Said method also involves determining the precise orientation of the third (n_{z}) index of refraction which projects essentially perpendicular to said alignment surface thereof, by a technique such as described in U.S. Pat. No. 5,835,222 to Herzinger, and briefly disclosed in the Background Section of this Disclosure. This step, it is noted, can optionally involve the acquisition of a two dimensional data set, as deviation of an (n_{z}) direction from a precise normal to an alignment surface of a sample system, as well as the direction of a “P”plane projection thereof in the alignment surface of the sample system can be unknown. However, qualitative observation of plotted one dimensional data sets prior to proceeding with any data set acquisition for use in quantitative regression procedures, can provide insight to good approximate starting values for the unknown related to the (n_{z}) direction deviation from a precise normal to an alignment surface of a sample system, as well as the direction of a “P”plane projection thereof in the alignment surface of the sample system. For instance, obtaining data utilizing a beam of electromagnetic radiation directed normal to an alignment surface of a sample system as a function of sample system rotation about said normal to said alignment surface can, in some cases, provide a sufficient data set for use in a regression procedure that allows precise characterization of the direction of (n_{z}) direction deviation from a precise normal to an alignment surface of a sample system, as well as the direction of a “P”plane projection thereof in the alignment surface of the sample system. Such a nonlimiting procedure, which sequentially requires obtaining only one dimensional data sets, comprises:
a. by ellipsometric techniques effectively obtaining a plot of a sample system PSI (ψ) vs. sample system rotation angle about a perpendicular to a surface of said sample system, and therefrom determining the inplane angle at which the plane of incidence of said ellipsometric beam of electromagnetic radiation includes the direction of (n_{x}) or (n_{y}), by noting where minima and/or maxima occur in said effective plot; and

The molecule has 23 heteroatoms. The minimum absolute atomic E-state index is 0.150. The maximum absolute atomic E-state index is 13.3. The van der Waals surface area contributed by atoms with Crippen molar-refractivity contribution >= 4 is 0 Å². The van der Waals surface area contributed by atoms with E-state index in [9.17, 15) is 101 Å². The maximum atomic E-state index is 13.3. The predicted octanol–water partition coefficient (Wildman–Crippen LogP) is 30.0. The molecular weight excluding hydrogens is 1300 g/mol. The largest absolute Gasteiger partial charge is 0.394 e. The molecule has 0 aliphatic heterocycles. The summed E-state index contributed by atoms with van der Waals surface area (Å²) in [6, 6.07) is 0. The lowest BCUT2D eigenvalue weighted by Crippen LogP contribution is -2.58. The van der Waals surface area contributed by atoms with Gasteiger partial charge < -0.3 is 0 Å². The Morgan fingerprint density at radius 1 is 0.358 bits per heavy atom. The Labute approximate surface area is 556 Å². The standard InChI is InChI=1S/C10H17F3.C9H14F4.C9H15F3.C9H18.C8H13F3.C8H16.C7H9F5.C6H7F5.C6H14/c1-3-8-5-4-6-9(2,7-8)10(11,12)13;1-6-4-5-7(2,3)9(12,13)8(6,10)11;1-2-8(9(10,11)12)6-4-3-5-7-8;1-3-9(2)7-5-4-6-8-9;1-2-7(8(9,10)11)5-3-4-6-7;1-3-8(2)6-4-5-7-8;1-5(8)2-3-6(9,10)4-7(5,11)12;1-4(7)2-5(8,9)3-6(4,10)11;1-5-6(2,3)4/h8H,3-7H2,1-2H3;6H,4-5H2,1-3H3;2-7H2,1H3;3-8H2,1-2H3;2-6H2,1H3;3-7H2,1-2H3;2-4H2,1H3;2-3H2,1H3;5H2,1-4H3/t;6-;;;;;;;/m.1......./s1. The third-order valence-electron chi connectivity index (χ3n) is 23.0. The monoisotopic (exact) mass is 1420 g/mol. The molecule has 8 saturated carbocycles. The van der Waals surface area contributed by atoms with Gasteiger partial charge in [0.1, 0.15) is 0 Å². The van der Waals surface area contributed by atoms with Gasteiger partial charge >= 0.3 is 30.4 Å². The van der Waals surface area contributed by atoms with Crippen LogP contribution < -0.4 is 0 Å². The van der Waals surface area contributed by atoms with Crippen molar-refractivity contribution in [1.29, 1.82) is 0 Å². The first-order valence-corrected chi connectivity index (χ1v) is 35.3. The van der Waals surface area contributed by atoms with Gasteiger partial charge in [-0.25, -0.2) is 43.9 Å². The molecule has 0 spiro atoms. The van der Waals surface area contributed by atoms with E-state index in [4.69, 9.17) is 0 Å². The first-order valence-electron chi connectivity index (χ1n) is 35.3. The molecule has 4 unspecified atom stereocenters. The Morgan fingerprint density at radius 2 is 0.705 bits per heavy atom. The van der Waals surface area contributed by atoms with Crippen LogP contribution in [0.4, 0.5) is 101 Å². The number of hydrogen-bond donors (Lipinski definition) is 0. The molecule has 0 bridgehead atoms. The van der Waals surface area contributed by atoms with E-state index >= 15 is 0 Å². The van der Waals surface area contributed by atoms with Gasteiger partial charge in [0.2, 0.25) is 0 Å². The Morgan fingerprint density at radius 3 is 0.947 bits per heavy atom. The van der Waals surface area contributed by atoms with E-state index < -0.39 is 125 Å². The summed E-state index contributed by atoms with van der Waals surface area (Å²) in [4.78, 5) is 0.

b. with the plane of incidence of said ellipsometric beam of electromagnetic radiation positioned as determined in step a., so as to include the direction of (n_{x}) or (n_{y}), effectively obtaining a plot of a DELTA (Δ) vs. ellipsometric electromagnetic beam angleofincidence about a normal to the surface of said sample system, and therefrom determining a minima and/or maxima symetry point in said effective plot, said minima and/or maxima symetry point being identifying of the projected direction of (n_{z}) in said ellipsometric electromagnetic beam plane of incidence;
such that sample system rotation angle PHI (φ), about a perpendicular to the surface of said sample system, at which the ellipsometric beam of radiation plane of incidence includes the direction of (n_{z}), and the angle of said projected direction of (n_{z}) with respect to the normal to the sample system surface, are determined.
It is again emphasized at this point that the preferred method of the present invention requires that only one (1) dimensional data sets need be obtained when practicing any of the steps of the present invention method, and it is the case that only one (1) dimensional data sets need be obtained in the steps which directly follow wherein anisotropic refractive indices or differences therebetween are evaluated.